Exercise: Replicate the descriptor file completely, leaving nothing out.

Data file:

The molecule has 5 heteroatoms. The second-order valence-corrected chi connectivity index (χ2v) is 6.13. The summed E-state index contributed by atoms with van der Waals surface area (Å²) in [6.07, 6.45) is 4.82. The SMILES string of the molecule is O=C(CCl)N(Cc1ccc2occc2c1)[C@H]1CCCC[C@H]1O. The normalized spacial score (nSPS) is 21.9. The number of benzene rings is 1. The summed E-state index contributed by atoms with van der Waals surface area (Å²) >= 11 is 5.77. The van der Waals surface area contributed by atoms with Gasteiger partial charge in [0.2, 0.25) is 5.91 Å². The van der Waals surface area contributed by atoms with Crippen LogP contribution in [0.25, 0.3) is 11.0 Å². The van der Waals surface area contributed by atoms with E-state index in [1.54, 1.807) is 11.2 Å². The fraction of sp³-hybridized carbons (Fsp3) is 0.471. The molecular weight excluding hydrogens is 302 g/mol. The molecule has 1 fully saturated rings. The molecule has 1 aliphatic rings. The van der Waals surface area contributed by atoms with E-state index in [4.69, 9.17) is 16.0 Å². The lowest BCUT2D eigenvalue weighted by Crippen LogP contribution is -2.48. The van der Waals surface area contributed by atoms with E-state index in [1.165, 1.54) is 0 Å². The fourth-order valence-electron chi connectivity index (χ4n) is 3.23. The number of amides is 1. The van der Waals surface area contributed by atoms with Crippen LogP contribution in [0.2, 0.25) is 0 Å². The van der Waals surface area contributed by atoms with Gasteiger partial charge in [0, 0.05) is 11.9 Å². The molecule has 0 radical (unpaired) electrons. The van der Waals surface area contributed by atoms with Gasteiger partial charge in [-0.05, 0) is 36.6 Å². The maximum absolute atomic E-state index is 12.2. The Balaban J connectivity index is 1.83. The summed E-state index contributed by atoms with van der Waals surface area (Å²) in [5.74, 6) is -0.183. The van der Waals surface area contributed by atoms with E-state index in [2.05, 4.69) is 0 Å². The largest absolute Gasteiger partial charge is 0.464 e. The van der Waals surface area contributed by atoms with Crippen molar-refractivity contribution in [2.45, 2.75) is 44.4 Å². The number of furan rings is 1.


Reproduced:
The molecule has 5 heteroatoms. The second-order valence-corrected chi connectivity index (χ2v) is 6.13. The summed E-state index contributed by atoms with van der Waals surface area (Å²) in [6.07, 6.45) is 4.82. The SMILES string of the molecule is O=C(CCl)N(Cc1ccc2occc2c1)[C@H]1CCCC[C@H]1O. The normalized spacial score (nSPS) is 21.9. The number of benzene rings is 1. The summed E-state index contributed by atoms with van der Waals surface area (Å²) >= 11 is 5.77. The van der Waals surface area contributed by atoms with Gasteiger partial charge in [0.2, 0.25) is 5.91 Å². The van der Waals surface area contributed by atoms with Crippen LogP contribution in [0.25, 0.3) is 11.0 Å². The van der Waals surface area contributed by atoms with E-state index in [1.54, 1.807) is 11.2 Å². The fraction of sp³-hybridized carbons (Fsp3) is 0.471. The molecular weight excluding hydrogens is 302 g/mol. The molecule has 1 fully saturated rings. The molecule has 1 aliphatic rings. The van der Waals surface area contributed by atoms with E-state index in [4.69, 9.17) is 16.0 Å². The lowest BCUT2D eigenvalue weighted by Crippen LogP contribution is -2.48. The van der Waals surface area contributed by atoms with E-state index in [1.165, 1.54) is 0 Å². The fourth-order valence-electron chi connectivity index (χ4n) is 3.23. The number of amides is 1. The van der Waals surface area contributed by atoms with Crippen LogP contribution in [0.2, 0.25) is 0 Å². The van der Waals surface area contributed by atoms with Gasteiger partial charge in [0, 0.05) is 11.9 Å². The molecule has 0 radical (unpaired) electrons. The van der Waals surface area contributed by atoms with Gasteiger partial charge in [-0.05, 0) is 36.6 Å². The maximum absolute atomic E-state index is 12.2. The Balaban J connectivity index is 1.83. The summed E-state index contributed by atoms with van der Waals surface area (Å²) in [5.74, 6) is -0.183. The van der Waals surface area contributed by atoms with E-state index in [2.05, 4.69) is 0 Å². The largest absolute Gasteiger partial charge is 0.464 e. The van der Waals surface area contributed by atoms with Crippen molar-refractivity contribution in [2.45, 2.75) is 44.4 Å². The number of furan rings is 1.